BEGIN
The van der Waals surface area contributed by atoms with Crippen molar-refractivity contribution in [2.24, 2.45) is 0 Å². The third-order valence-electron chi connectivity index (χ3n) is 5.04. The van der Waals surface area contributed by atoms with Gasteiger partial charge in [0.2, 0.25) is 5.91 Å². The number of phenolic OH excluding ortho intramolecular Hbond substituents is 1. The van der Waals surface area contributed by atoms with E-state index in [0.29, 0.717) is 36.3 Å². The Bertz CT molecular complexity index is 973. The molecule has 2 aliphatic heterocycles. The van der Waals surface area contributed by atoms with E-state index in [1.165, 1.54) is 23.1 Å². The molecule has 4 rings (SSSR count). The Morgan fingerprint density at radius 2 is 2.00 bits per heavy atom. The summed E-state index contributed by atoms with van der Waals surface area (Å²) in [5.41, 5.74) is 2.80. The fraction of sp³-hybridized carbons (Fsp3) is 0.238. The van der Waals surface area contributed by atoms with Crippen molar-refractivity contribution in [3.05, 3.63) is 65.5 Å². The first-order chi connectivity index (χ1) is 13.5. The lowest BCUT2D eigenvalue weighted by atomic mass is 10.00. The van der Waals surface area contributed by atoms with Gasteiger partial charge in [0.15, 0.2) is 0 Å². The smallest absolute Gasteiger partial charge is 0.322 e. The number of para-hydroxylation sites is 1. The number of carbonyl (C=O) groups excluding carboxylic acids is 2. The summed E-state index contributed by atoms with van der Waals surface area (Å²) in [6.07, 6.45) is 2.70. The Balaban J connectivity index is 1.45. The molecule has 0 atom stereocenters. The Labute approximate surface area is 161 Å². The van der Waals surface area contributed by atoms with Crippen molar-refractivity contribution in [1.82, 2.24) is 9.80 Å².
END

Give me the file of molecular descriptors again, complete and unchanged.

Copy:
The van der Waals surface area contributed by atoms with Crippen molar-refractivity contribution in [2.24, 2.45) is 0 Å². The third-order valence-electron chi connectivity index (χ3n) is 5.04. The van der Waals surface area contributed by atoms with Gasteiger partial charge in [0.2, 0.25) is 5.91 Å². The number of phenolic OH excluding ortho intramolecular Hbond substituents is 1. The van der Waals surface area contributed by atoms with E-state index in [0.29, 0.717) is 36.3 Å². The Bertz CT molecular complexity index is 973. The molecule has 2 aliphatic heterocycles. The van der Waals surface area contributed by atoms with E-state index in [1.165, 1.54) is 23.1 Å². The molecule has 4 rings (SSSR count). The Morgan fingerprint density at radius 2 is 2.00 bits per heavy atom. The summed E-state index contributed by atoms with van der Waals surface area (Å²) in [5.41, 5.74) is 2.80. The fraction of sp³-hybridized carbons (Fsp3) is 0.238. The van der Waals surface area contributed by atoms with Crippen molar-refractivity contribution in [3.05, 3.63) is 65.5 Å². The first-order chi connectivity index (χ1) is 13.5. The lowest BCUT2D eigenvalue weighted by atomic mass is 10.00. The van der Waals surface area contributed by atoms with Gasteiger partial charge in [0.15, 0.2) is 0 Å². The smallest absolute Gasteiger partial charge is 0.322 e. The number of para-hydroxylation sites is 1. The number of carbonyl (C=O) groups excluding carboxylic acids is 2. The summed E-state index contributed by atoms with van der Waals surface area (Å²) in [6.07, 6.45) is 2.70. The Balaban J connectivity index is 1.45. The molecule has 0 atom stereocenters. The Labute approximate surface area is 161 Å². The van der Waals surface area contributed by atoms with Crippen molar-refractivity contribution in [1.82, 2.24) is 9.80 Å².